Tuesday, December 02, 2003

Technology describes the ways in which we make and use tools (or machines) to increase our control and understanding of the material environment. The Vygotskian view that a sign can also function as a tool extends this definition in useful ways (Vygotsky, 1978). So, for Vygotsky, verbal language, gesture and concepts can also be described as tools. Writing then, is a kind of technology, a technology that amongst other things allows us to represent or remember (Vygotsky referred to this as the use of ‘mnemotechnic symbols’).

But writing is also a physical act, a way of leaving a mark on our physical environment, and this act of mark-making involves the use of writing tools. From this point of view, writing has a long and intimate relationship with technology. Ong (1982) in an early exploration of writing and the new technology argues that writing is technology – in the way that it involves:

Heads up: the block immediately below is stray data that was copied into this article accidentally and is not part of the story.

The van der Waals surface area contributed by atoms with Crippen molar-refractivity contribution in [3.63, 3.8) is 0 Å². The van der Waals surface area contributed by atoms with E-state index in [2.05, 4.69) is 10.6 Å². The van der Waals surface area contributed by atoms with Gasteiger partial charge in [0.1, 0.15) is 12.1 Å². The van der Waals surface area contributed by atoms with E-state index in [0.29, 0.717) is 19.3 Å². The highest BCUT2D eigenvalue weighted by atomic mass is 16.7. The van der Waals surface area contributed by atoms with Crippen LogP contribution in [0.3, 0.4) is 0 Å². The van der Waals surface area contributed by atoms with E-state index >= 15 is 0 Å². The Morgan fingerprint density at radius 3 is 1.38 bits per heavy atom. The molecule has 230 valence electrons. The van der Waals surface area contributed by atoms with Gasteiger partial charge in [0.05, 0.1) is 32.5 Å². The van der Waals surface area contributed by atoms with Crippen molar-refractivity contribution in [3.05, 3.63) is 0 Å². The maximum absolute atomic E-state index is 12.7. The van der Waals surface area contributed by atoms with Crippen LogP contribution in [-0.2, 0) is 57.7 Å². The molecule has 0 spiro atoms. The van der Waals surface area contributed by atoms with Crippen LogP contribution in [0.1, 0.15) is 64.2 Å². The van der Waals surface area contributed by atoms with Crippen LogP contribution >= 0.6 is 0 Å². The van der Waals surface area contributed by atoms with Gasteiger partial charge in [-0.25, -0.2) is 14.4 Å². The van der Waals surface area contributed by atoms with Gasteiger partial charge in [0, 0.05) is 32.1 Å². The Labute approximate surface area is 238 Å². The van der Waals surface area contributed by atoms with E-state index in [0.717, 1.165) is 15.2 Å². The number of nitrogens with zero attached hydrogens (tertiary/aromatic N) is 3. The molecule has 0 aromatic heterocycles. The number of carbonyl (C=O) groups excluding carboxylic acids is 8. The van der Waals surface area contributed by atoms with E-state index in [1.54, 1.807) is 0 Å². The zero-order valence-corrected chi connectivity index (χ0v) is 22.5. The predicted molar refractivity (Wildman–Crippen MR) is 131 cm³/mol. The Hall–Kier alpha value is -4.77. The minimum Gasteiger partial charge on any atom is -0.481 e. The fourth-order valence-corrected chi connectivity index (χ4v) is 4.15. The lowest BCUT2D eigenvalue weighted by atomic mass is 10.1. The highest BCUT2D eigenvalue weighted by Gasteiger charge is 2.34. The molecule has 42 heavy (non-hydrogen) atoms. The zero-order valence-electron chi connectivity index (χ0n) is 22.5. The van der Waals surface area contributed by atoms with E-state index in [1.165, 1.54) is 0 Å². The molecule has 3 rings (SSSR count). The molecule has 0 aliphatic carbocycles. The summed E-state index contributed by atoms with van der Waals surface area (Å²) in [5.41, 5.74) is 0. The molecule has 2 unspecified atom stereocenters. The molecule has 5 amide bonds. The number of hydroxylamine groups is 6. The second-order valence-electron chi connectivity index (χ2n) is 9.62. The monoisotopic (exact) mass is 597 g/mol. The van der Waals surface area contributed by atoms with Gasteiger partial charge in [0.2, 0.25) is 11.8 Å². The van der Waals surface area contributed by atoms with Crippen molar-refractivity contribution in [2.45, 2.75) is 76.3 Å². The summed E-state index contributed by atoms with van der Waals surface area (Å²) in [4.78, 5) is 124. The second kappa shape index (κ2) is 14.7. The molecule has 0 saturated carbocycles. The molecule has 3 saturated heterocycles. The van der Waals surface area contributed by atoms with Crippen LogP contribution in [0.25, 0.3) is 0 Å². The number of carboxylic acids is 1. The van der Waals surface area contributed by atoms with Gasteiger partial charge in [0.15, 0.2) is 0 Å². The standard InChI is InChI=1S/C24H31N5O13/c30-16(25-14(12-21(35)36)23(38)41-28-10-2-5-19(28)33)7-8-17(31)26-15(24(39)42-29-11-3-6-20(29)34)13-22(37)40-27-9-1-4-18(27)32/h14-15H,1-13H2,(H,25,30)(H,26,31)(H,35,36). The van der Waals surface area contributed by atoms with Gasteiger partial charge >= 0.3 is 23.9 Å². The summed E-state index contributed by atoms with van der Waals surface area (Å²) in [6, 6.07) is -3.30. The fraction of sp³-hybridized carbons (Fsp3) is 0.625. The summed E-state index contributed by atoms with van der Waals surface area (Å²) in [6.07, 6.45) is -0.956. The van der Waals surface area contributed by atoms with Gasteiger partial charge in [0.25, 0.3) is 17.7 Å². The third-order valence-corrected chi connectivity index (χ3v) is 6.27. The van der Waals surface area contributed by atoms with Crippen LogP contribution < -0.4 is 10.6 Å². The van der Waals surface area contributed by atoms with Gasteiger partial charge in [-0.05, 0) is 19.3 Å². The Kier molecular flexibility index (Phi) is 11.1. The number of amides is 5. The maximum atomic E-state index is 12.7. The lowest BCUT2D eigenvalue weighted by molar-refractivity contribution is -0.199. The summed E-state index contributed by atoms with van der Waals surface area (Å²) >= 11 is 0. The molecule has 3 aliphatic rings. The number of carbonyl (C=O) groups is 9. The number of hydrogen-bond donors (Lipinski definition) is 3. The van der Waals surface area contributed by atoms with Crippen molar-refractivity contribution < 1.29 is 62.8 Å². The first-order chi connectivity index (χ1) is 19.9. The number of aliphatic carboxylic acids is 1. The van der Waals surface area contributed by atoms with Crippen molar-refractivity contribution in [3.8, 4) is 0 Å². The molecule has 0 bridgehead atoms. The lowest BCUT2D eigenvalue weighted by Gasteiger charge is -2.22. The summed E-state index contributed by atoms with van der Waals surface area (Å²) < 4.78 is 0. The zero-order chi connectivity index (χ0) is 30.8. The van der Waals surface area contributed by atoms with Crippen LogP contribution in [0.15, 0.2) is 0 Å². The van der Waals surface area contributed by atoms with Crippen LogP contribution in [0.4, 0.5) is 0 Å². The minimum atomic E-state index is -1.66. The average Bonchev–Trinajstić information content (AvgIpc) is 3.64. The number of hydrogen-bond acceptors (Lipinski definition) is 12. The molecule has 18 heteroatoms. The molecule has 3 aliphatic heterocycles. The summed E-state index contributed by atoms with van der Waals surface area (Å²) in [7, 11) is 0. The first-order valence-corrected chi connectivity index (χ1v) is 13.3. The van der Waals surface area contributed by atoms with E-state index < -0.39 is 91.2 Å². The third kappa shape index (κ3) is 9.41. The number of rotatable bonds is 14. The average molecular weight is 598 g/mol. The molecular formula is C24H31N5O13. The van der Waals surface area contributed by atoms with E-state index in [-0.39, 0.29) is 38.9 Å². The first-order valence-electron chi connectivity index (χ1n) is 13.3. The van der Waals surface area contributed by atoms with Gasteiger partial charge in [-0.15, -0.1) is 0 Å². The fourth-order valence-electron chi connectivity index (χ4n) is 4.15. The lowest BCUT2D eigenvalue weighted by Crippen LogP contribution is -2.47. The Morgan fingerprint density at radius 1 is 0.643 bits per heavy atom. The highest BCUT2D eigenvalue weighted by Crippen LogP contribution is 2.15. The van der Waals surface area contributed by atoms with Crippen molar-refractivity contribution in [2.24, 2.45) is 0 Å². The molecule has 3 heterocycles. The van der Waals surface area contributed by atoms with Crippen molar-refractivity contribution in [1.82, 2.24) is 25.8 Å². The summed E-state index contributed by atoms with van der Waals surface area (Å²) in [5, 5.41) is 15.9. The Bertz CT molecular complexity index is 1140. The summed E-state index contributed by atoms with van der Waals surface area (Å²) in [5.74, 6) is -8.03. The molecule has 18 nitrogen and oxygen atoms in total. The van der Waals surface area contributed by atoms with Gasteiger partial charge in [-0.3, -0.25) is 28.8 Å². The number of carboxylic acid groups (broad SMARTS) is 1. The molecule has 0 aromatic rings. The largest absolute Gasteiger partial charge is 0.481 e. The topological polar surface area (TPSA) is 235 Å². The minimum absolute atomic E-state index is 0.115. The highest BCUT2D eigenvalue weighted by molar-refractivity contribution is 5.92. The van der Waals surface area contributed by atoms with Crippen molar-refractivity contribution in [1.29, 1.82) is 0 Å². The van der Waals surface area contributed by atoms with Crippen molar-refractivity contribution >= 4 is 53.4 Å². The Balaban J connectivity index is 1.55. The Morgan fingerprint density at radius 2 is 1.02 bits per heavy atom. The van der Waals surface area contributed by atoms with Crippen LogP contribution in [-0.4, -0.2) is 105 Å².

‘…the use of tools and other equipment: styli or brushes or pens, carefully prepared surfaces such as paper, animal skins, strips of wood, as well as inks or paints, and much more.’

(Ong, 1982, pp 81-82)

It seems clear then that technology is writing in two senses. Firstly, in the sense that it is a primary artifact (Wartofsky, 1973) which we use to gain control and understanding of our environment and secondly, because all writing involves the use of tools or instruments for mark-making. Writing on screen can now be seen as new writing resulting from the use of new tools.

Phenomena such as text-messaging, selecting menus on cable television and exchanging e-mails are all forms of the new writing, writing with new technology, writing that is characterised by the use of the screen. This writing uses new surfaces and media, new tools and instruments, and involves new ways of handling and using these tools. There are also well-documented changes in orthographic conventions such as the adoption of new symbols, alternative spellings, and specific words and phrases (Werry, 1996; Shortis ,2001; Merchant,2001). Beneath the surface of writing we can also see changes in the roles and functions of writing practices, some resulting from the increased interdependency of communicative modes, and others in notions of textual authority, publishing and originality (Lankshear and Knobel, 2003).

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